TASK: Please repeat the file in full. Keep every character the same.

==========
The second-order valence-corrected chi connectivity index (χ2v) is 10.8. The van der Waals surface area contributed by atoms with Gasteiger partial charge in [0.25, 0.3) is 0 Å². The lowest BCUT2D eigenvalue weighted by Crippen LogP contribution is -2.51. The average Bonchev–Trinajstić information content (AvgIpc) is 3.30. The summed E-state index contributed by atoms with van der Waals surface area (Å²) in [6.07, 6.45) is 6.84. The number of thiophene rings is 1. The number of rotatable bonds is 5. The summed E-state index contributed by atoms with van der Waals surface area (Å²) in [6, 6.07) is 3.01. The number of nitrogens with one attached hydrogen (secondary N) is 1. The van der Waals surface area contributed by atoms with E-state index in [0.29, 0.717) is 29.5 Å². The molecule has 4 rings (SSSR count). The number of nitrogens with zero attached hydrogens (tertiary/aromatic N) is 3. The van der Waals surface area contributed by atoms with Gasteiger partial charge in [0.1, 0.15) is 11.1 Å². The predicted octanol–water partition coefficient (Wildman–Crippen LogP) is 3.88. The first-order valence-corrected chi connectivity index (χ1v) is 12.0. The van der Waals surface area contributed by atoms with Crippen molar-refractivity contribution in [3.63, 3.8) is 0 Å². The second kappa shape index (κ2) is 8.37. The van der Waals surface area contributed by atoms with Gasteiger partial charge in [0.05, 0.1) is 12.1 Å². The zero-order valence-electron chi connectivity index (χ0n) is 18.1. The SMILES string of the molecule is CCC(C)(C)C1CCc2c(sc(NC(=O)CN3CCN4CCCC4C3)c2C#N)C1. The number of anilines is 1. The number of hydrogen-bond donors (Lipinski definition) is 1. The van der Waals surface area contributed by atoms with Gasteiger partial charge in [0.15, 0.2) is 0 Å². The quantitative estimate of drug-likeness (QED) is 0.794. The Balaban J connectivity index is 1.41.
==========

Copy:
The second-order valence-corrected chi connectivity index (χ2v) is 10.8. The van der Waals surface area contributed by atoms with Gasteiger partial charge in [0.25, 0.3) is 0 Å². The lowest BCUT2D eigenvalue weighted by Crippen LogP contribution is -2.51. The average Bonchev–Trinajstić information content (AvgIpc) is 3.30. The summed E-state index contributed by atoms with van der Waals surface area (Å²) in [6.07, 6.45) is 6.84. The number of thiophene rings is 1. The number of rotatable bonds is 5. The summed E-state index contributed by atoms with van der Waals surface area (Å²) in [6, 6.07) is 3.01. The number of nitrogens with one attached hydrogen (secondary N) is 1. The van der Waals surface area contributed by atoms with E-state index in [0.29, 0.717) is 29.5 Å². The molecule has 4 rings (SSSR count). The number of nitrogens with zero attached hydrogens (tertiary/aromatic N) is 3. The van der Waals surface area contributed by atoms with Gasteiger partial charge in [0.1, 0.15) is 11.1 Å². The predicted octanol–water partition coefficient (Wildman–Crippen LogP) is 3.88. The first-order valence-corrected chi connectivity index (χ1v) is 12.0. The van der Waals surface area contributed by atoms with Crippen molar-refractivity contribution in [3.63, 3.8) is 0 Å². The second kappa shape index (κ2) is 8.37. The van der Waals surface area contributed by atoms with Gasteiger partial charge in [0.05, 0.1) is 12.1 Å². The zero-order valence-electron chi connectivity index (χ0n) is 18.1. The SMILES string of the molecule is CCC(C)(C)C1CCc2c(sc(NC(=O)CN3CCN4CCCC4C3)c2C#N)C1. The number of anilines is 1. The number of hydrogen-bond donors (Lipinski definition) is 1. The van der Waals surface area contributed by atoms with Gasteiger partial charge in [0.15, 0.2) is 0 Å². The quantitative estimate of drug-likeness (QED) is 0.794. The Balaban J connectivity index is 1.41.